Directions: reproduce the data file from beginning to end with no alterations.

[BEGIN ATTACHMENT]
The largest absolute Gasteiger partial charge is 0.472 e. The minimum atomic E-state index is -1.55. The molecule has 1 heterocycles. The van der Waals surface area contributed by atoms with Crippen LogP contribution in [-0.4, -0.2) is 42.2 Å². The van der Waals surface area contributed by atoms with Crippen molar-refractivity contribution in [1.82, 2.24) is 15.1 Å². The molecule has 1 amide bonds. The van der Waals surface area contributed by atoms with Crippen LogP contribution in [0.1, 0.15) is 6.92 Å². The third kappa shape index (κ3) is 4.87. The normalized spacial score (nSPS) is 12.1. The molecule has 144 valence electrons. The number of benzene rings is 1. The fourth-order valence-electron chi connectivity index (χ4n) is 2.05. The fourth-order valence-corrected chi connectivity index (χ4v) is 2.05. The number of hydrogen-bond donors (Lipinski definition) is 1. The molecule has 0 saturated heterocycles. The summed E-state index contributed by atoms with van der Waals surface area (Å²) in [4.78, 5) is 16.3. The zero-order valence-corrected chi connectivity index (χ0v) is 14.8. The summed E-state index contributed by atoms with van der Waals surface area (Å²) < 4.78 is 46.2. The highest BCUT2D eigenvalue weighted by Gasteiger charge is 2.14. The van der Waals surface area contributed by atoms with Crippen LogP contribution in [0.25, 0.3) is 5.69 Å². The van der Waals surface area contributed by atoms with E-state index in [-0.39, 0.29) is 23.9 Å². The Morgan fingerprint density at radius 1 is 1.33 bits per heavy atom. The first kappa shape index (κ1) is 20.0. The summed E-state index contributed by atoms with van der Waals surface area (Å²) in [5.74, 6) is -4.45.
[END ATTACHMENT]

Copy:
The largest absolute Gasteiger partial charge is 0.472 e. The minimum atomic E-state index is -1.55. The molecule has 1 heterocycles. The van der Waals surface area contributed by atoms with Crippen LogP contribution in [-0.4, -0.2) is 42.2 Å². The van der Waals surface area contributed by atoms with Crippen molar-refractivity contribution in [1.82, 2.24) is 15.1 Å². The molecule has 1 amide bonds. The van der Waals surface area contributed by atoms with Crippen LogP contribution in [0.1, 0.15) is 6.92 Å². The third kappa shape index (κ3) is 4.87. The normalized spacial score (nSPS) is 12.1. The molecule has 144 valence electrons. The number of benzene rings is 1. The fourth-order valence-electron chi connectivity index (χ4n) is 2.05. The fourth-order valence-corrected chi connectivity index (χ4v) is 2.05. The number of hydrogen-bond donors (Lipinski definition) is 1. The molecule has 0 saturated heterocycles. The summed E-state index contributed by atoms with van der Waals surface area (Å²) in [4.78, 5) is 16.3. The zero-order valence-corrected chi connectivity index (χ0v) is 14.8. The summed E-state index contributed by atoms with van der Waals surface area (Å²) < 4.78 is 46.2. The highest BCUT2D eigenvalue weighted by Gasteiger charge is 2.14. The van der Waals surface area contributed by atoms with Crippen LogP contribution in [0.25, 0.3) is 5.69 Å². The van der Waals surface area contributed by atoms with E-state index in [-0.39, 0.29) is 23.9 Å². The Morgan fingerprint density at radius 1 is 1.33 bits per heavy atom. The first kappa shape index (κ1) is 20.0. The summed E-state index contributed by atoms with van der Waals surface area (Å²) in [5.74, 6) is -4.45.